One example would be someone following a two-day cycle where on the first day he or she would do strength training, and eat the following to satisfaction: muscle meats, fatty seafood (e.g., salmon), cheese, eggs, fruits, and starchy tubers (e.g., sweet potato). On the second day, a rest day, the person would eat the following, to near satisfaction, limiting portions a bit to offset the calorie surplus of the previous day: organ meats (e.g., heart and liver), lean seafood (e.g., shrimp and mussels), and non-starchy nutritious vegetables (e.g., spinach and cabbage). This would lead to periodic glycogen depletion, and also to unsettling water-weight variations; these can softened a bit, if they are bothering, by adding a small amount of fruit and/or starchy foods on rest days.

Organ meats, lean seafood, and non-starchy nutritious vegetables are all low-calorie foods. So restricting calories with them is relatively easy, without the need to reduce the volume of food eaten that much. If maintenance is achieved at around 2,000 calories per day, a possible calorie intake pattern would be 3,000 calories on one day, mostly after strength training, and 1,000 calories the next. This of course would depend on a number of factors including body size and nonexercise thermogenesis. A few calories could be added or removed here and there to make up for a different calorie intake during the weekend.

Some people believe that, if you vary your calorie intake in this way, the calorie deficit period will lead to muscle loss. This is the rationale behind the multiple balanced meals a day approach; which also works, and is successfully used by many bodybuilders, such as Doug Miller () and Scooby (). However, it seems that the positive nitrogen balance stimulus caused by strength training leads to a variation in nitrogen balance that is nonlinear and also different from the stimulus to muscle gain. Being in positive or neutral nitrogen balance is not the same as gaining muscle mass, although the two should be very highly correlated. While the muscle gain window may close relatively quickly after the strength training session, the window in which nitrogen balance is positive or neutral may remain open for much longer, even in the face of a calorie deficit during part of it. This difference in nonlinear response is illustrated through the schematic graph below.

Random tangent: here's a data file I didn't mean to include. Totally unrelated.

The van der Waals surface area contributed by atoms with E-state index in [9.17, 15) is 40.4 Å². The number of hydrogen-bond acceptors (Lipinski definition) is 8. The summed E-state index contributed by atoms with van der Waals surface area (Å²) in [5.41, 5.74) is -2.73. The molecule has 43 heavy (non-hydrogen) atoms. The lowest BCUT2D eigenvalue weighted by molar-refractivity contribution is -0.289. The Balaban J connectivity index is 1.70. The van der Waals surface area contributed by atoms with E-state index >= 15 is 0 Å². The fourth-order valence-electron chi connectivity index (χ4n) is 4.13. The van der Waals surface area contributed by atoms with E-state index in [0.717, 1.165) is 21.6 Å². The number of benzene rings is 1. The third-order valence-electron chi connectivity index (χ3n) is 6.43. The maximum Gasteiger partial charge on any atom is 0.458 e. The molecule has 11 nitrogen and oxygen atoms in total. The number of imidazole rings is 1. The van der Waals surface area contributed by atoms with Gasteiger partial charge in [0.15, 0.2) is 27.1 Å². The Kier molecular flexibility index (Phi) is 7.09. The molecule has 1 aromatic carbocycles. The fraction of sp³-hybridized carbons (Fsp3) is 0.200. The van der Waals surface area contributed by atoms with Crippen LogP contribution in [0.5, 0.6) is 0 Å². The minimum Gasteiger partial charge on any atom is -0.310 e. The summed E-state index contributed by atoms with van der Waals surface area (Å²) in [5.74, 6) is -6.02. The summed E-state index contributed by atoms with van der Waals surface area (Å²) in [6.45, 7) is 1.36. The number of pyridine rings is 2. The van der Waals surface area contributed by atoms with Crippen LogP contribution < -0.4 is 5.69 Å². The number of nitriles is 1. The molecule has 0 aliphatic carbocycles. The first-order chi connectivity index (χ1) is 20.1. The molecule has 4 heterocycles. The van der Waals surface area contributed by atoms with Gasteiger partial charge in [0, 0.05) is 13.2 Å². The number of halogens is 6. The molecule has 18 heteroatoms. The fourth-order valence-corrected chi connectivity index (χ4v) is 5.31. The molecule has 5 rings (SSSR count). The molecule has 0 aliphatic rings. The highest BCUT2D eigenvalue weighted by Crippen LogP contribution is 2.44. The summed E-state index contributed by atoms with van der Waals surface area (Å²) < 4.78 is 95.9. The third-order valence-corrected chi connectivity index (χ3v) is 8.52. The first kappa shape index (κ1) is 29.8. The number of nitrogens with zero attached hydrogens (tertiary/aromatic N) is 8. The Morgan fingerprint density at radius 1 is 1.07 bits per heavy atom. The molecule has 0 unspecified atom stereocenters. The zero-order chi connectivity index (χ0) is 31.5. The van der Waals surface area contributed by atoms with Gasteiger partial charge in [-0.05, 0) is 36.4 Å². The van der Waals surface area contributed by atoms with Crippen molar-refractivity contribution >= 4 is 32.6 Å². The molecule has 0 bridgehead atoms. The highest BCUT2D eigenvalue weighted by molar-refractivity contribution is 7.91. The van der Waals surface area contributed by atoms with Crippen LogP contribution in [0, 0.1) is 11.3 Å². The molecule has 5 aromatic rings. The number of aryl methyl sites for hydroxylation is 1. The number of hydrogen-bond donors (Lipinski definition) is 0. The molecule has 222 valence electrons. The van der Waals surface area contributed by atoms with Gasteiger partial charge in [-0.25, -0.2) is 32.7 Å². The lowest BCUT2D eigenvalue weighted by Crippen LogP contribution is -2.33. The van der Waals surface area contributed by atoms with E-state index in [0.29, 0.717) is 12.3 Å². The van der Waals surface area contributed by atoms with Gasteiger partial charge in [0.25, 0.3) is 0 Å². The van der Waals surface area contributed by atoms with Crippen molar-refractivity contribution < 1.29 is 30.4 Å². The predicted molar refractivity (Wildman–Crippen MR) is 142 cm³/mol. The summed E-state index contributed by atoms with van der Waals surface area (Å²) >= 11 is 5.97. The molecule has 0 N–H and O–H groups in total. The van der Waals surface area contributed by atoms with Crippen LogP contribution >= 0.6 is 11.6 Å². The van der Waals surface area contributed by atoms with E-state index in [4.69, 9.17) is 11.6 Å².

Eating protein regularly. Here what seems to be the most advisable approach is to eat protein throughout, in amounts that make you feel good. (Yes, you should rely on sense of well being as a measure as well.) There is no need for overconsumption of protein, as one does not need much to be in nitrogen balance when doing strength training. For someone weighing 200 lbs (91 kg) about 109 g/d of high-quality protein would be an overestimation () because strength training itself pushes one’s nitrogen balance into positive territory (). The amount of carbohydrate needed depends on the amount of glycogen depleted through exercise and the amount of protein consumed. The two chief sources for glycogen replenishment, in muscle and liver, are protein and carbohydrate – with the latter being much more efficient if you are not insulin resistant.

How much dietary protein can you store in muscle? About 15 g/d if you are a gifted bodybuilder (). Still, consumption of protein stimulates muscle growth through complex processes. And protein does not usually become fat if one is in calorie deficit, particularly if consumption of carbohydrates is limited ().

The above is probably much easier to understand than to implement in practice, because it requires a lot of customization. It seems natural because our Paleolithic ancestors probably consumed more calories after hunting-gathering activities (i.e., exercise), and fewer calories before those activities. Our body seems to respond quite well to alternate day calorie restriction (). Moreover, the break in routine every other day, and the delayed but certain satisfaction provided by the higher calorie intake on exercise days, can serve as powerful motivators.

The temptation to set rigid rules, or a generic formula, always exists. But each person is unique (). For some people, adopting various windows of fasting (usually in the 8 – 24 h range) seems to be a very good strategy to achieve calorie deficits while maintaining a positive or neutral nitrogen balance.

For others, fasting has the opposite effect, perhaps due to an abnormal increase in cortisol levels. This is particularly true for fasting windows of 12 – 24 h or more. If regularly fasting within this range stresses you out, as opposed to “liberating” you (), you may be in the category that does better with more frequently meals.